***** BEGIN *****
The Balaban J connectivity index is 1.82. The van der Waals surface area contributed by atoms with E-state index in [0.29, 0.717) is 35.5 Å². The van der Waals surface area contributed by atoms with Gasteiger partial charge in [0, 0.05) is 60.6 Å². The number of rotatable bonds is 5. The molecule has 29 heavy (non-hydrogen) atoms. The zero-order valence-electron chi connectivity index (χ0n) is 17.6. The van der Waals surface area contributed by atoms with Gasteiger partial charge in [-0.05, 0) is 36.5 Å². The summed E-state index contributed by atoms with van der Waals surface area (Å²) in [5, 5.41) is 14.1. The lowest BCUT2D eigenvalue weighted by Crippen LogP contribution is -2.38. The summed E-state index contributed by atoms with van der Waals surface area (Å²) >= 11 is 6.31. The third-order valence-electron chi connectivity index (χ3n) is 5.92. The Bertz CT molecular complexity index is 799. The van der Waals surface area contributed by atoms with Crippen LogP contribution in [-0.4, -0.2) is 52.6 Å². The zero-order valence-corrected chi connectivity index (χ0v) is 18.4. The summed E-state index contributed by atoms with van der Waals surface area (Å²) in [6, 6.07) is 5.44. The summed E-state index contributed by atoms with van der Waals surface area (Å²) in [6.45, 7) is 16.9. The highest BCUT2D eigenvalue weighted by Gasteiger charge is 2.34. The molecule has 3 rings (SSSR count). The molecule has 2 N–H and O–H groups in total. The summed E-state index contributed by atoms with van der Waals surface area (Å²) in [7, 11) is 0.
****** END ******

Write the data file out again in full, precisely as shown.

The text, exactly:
The Balaban J connectivity index is 1.82. The van der Waals surface area contributed by atoms with E-state index in [0.29, 0.717) is 35.5 Å². The van der Waals surface area contributed by atoms with Gasteiger partial charge in [0, 0.05) is 60.6 Å². The number of rotatable bonds is 5. The molecule has 29 heavy (non-hydrogen) atoms. The zero-order valence-electron chi connectivity index (χ0n) is 17.6. The van der Waals surface area contributed by atoms with Gasteiger partial charge in [-0.05, 0) is 36.5 Å². The summed E-state index contributed by atoms with van der Waals surface area (Å²) in [5, 5.41) is 14.1. The lowest BCUT2D eigenvalue weighted by Crippen LogP contribution is -2.38. The summed E-state index contributed by atoms with van der Waals surface area (Å²) >= 11 is 6.31. The third-order valence-electron chi connectivity index (χ3n) is 5.92. The Bertz CT molecular complexity index is 799. The van der Waals surface area contributed by atoms with Crippen LogP contribution in [-0.4, -0.2) is 52.6 Å². The zero-order valence-corrected chi connectivity index (χ0v) is 18.4. The summed E-state index contributed by atoms with van der Waals surface area (Å²) in [6, 6.07) is 5.44. The summed E-state index contributed by atoms with van der Waals surface area (Å²) in [6.45, 7) is 16.9. The highest BCUT2D eigenvalue weighted by Gasteiger charge is 2.34. The molecule has 3 rings (SSSR count). The molecule has 2 N–H and O–H groups in total. The summed E-state index contributed by atoms with van der Waals surface area (Å²) in [7, 11) is 0.